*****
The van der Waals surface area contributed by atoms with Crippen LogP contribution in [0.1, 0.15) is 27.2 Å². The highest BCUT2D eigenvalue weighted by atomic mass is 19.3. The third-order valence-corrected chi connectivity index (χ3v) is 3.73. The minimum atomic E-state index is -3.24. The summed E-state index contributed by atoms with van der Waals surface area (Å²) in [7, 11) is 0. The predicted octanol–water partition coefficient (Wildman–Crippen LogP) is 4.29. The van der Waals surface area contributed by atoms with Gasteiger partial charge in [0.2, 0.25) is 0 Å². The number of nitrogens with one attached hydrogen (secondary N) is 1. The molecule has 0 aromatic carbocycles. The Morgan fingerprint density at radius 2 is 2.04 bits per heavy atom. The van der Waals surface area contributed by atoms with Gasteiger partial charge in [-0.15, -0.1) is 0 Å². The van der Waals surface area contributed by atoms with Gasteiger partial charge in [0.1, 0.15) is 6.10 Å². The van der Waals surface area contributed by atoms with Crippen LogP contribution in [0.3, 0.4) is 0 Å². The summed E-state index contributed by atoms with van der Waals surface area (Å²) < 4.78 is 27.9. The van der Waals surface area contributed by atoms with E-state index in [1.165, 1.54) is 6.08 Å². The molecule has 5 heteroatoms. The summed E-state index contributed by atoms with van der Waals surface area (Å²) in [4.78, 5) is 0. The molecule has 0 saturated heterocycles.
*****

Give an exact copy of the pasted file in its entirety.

The van der Waals surface area contributed by atoms with Crippen LogP contribution in [0.1, 0.15) is 27.2 Å². The highest BCUT2D eigenvalue weighted by atomic mass is 19.3. The third-order valence-corrected chi connectivity index (χ3v) is 3.73. The minimum atomic E-state index is -3.24. The summed E-state index contributed by atoms with van der Waals surface area (Å²) in [7, 11) is 0. The predicted octanol–water partition coefficient (Wildman–Crippen LogP) is 4.29. The van der Waals surface area contributed by atoms with Gasteiger partial charge in [0.2, 0.25) is 0 Å². The number of nitrogens with one attached hydrogen (secondary N) is 1. The molecule has 0 aromatic carbocycles. The Morgan fingerprint density at radius 2 is 2.04 bits per heavy atom. The van der Waals surface area contributed by atoms with Gasteiger partial charge in [-0.15, -0.1) is 0 Å². The van der Waals surface area contributed by atoms with Gasteiger partial charge in [0.1, 0.15) is 6.10 Å². The van der Waals surface area contributed by atoms with Crippen LogP contribution in [0.3, 0.4) is 0 Å². The summed E-state index contributed by atoms with van der Waals surface area (Å²) < 4.78 is 27.9. The van der Waals surface area contributed by atoms with E-state index in [1.165, 1.54) is 6.08 Å². The molecule has 5 heteroatoms. The summed E-state index contributed by atoms with van der Waals surface area (Å²) in [4.78, 5) is 0. The molecule has 0 saturated heterocycles.